In last week’s BVWire, an item titled “Are Certain M&A Targets Being Overvalued?” cited a study that revealed that most private-target M&A deals have problems after the closing, including price adjustments favorable to the buyer. Several readers added their insight into this phenomenon.
“Anyone experienced in business sales usually understands the seller endeavors to maximize sale price and the buyer attempts to protect from overpaying for the entity,” said one reader. “The statistics seem to reflect these differing objectives and not necessarily a bad valuation process.”
Another reader points out this angle: “The problem with post-closing items being in favor of buyers is due to an information and experience imbalance between buyers and sellers,” the reader said. “Most of the time, the acquirers are professional buyers with great skill. A privately held business might be sold once in a lifetime, so we have professional buyers negotiating against novice sellers.”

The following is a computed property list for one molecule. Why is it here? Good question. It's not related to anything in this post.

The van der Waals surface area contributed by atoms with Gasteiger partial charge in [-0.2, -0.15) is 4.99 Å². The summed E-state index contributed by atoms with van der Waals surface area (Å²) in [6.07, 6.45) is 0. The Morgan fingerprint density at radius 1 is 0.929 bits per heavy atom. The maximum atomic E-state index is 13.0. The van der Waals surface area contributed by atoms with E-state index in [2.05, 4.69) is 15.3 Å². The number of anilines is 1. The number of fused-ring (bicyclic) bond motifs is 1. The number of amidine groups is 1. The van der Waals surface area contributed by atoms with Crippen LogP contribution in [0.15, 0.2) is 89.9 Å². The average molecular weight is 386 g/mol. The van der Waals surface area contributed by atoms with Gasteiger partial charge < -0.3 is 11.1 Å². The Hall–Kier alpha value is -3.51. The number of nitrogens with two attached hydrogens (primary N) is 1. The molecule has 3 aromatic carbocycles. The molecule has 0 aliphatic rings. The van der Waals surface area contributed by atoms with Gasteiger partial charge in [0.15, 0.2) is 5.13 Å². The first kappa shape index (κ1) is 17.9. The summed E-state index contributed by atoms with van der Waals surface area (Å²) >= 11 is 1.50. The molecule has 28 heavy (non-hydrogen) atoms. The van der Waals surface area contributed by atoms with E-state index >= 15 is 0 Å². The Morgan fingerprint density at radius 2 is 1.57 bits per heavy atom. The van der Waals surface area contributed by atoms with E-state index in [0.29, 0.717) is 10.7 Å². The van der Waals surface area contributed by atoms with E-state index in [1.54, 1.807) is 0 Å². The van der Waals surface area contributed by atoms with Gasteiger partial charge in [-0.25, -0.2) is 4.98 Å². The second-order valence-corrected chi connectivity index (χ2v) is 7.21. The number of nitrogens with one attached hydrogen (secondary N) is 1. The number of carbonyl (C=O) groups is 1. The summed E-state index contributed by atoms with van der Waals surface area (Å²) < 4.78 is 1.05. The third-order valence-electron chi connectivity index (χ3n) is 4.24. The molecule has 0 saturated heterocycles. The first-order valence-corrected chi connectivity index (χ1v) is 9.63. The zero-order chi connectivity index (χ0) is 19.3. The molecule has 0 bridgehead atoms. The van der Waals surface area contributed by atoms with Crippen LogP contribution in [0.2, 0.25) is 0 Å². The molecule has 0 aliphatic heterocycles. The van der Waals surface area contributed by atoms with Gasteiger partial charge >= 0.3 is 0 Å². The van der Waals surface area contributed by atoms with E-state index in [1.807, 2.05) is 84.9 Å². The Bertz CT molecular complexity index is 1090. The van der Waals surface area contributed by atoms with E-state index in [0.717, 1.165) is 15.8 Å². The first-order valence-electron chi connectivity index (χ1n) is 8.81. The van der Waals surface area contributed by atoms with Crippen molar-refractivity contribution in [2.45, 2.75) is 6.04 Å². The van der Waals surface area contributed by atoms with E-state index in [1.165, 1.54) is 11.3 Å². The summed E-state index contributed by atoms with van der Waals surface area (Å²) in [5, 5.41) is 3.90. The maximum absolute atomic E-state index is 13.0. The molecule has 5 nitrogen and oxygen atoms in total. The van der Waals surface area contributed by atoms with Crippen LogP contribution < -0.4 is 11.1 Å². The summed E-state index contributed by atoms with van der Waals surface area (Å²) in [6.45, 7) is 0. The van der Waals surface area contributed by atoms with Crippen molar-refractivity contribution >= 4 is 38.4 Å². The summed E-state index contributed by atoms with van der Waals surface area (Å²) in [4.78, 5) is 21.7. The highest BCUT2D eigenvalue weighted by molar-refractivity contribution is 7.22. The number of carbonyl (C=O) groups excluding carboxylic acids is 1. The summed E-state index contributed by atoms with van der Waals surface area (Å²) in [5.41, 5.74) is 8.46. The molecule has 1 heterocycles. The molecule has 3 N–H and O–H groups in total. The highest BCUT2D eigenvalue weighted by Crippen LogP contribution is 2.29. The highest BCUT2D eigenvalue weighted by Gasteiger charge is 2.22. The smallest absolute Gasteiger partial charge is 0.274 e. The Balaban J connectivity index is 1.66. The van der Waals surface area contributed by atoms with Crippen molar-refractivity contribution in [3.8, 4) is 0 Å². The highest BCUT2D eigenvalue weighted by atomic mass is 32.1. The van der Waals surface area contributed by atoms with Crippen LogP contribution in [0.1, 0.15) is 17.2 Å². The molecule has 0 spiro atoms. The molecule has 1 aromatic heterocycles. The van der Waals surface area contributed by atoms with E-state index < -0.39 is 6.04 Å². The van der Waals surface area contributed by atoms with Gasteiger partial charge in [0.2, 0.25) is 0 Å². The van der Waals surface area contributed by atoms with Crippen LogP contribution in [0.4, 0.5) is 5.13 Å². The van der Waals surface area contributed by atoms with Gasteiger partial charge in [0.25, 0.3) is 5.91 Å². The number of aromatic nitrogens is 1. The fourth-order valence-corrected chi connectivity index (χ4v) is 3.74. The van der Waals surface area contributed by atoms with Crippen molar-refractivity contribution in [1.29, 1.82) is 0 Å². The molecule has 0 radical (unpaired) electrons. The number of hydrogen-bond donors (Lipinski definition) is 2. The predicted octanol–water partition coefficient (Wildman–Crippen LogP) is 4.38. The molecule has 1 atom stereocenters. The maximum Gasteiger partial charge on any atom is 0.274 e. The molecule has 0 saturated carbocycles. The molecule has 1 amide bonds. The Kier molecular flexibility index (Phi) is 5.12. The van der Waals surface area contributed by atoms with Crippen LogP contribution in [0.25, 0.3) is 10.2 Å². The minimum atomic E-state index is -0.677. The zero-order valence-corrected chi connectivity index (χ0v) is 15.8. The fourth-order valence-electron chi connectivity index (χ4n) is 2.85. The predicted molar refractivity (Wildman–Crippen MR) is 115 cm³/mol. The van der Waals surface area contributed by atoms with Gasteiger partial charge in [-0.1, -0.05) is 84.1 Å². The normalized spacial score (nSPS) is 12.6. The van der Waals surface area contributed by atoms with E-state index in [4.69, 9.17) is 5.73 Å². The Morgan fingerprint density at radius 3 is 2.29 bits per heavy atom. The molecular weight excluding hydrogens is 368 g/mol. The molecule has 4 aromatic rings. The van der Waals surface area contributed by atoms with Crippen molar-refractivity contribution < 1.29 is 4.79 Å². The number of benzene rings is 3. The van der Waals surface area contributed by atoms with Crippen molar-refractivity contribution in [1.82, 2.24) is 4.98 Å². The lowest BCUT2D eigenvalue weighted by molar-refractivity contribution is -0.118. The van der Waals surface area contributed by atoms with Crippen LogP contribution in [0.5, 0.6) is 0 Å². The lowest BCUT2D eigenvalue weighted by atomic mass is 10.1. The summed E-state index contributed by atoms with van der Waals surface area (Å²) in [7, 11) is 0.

An astute reader adds: “I've been at M&A sessions where buyers discuss using due diligence and the recourse elements of an asset purchase agreement as standard negotiation techniques,” he said. “So, yes, if you just take the stated purchase price you're probably overvaluing these days. Pratt's Stats is helpful here because it provides full data on contingent payouts and terms. Also, many announced deals fail to close at the last minute because buyers try to negotiate as the lawyers assemble. This is another reason why appraisers need to be very careful not to use announced deal comparables.”
Echoing this notion, another reader adds: “From my experience with deals, this is a common issue, and has always been a great concern of mine when relying on market transactional data."
Our thanks to all readers who commented on this issue.
Please let us know
if you have any comments about this article or enhancements you would like to see.